The Q has a 28mm f/1.7 lens, which I found to be a bit wide. When taking photos of people from a few feet away, there’s a bit of facial feature exaggeration that I found unappealing. But the quality is ridiculous. The DNG has a built-in lens profile, so it’s impossible to tell what sort of barrel distortion might exist. I don’t care what sort of voodoo happens in Lightroom because the photos look great.
And the Q’s focusing is ridiculously fast. Even in low light, and especially with the AF Assist lamp. Comparing focusing speed with the Sony is apples and oranges. The Q is that much faster.
Ultimately, picking a camera is a personal choice because everyone has different goals with their photography and criteria for important features. I travel a lot so size is an issue. I shoot in low light frequently, so focusing speed and accuracy matters. I don’t care about shooting video so I didn’t bother trying the video features of either camera. Moiré patterns don’t affect my photography, so the Sony’s variable low-pass filter doesn’t really excite me much. Lastly, I post my images on Facebook and on PhotoShelter. No exhibition prints for me. Both cameras are more than qualified for those tasks (which is also why I’m not providing 100% crops. DPReview has a studio scene comparison for technical types).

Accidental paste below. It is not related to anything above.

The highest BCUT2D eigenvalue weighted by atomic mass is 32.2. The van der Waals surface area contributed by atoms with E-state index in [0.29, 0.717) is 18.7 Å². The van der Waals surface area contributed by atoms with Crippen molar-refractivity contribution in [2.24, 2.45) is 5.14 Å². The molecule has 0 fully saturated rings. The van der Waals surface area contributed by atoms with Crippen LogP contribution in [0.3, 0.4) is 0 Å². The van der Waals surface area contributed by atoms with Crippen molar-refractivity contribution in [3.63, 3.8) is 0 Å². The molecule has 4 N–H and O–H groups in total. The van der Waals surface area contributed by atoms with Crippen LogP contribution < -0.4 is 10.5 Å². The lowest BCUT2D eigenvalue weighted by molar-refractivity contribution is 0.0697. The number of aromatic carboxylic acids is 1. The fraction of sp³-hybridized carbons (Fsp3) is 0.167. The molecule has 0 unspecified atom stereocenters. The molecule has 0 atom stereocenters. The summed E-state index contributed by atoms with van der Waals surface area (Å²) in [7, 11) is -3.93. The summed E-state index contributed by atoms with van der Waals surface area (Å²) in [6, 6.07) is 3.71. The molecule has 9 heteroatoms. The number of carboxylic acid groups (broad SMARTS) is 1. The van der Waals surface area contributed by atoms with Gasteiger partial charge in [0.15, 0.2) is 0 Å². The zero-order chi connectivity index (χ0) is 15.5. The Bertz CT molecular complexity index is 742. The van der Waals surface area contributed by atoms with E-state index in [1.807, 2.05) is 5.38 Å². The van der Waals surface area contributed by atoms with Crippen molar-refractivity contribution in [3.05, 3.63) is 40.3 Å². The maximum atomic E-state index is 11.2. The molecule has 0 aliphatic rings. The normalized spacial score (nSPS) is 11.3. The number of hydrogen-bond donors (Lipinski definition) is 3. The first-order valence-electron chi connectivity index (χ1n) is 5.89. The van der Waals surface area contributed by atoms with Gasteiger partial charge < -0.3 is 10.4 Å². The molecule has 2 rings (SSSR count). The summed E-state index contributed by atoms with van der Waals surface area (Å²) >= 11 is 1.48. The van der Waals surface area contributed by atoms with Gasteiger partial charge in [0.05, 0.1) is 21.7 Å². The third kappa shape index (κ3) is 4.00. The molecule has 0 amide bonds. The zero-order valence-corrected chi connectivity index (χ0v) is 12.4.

I wish the Q had a 35mm lens. I wish the RX1R II focused faster. I wish the Q was smaller. I wish the RX1R II had a more intuitive menu system. I wish the Q had a DNG-only mode. I wish both had easier ways to transfer images to my iPhone.
So which camera did I choose and why?
I picked the Leica Q first and foremost because of the focusing speed. It was a real pet peeve issue for me, and I just couldn’t look away for another 3 years. The other issue is the EVF. I never used the EVF on the original RX1, and I’ve always said that I didn’t need it. But now I do, but not for the reasons you might think. You see, I’ve gotten a little older and I’m having more trouble focusing my eyes close up (presbyopia for the opthamology inclined). That has meant peering over my glasses to see the LCD screen on the RX1. But with the large EVF of the Leica Q, it’s not a problem. I know I’ll miss the smaller body of the RX1R II.
The camera is simply a tool, and both the Sony RX1R II and the Leica Q are fine tools. If you can’t make good photos with these cameras, it’s on you. Speaking of which, I think I’ll go make some pictures now.
This post was updated to accurately reflect the price of the Sony RX1R II.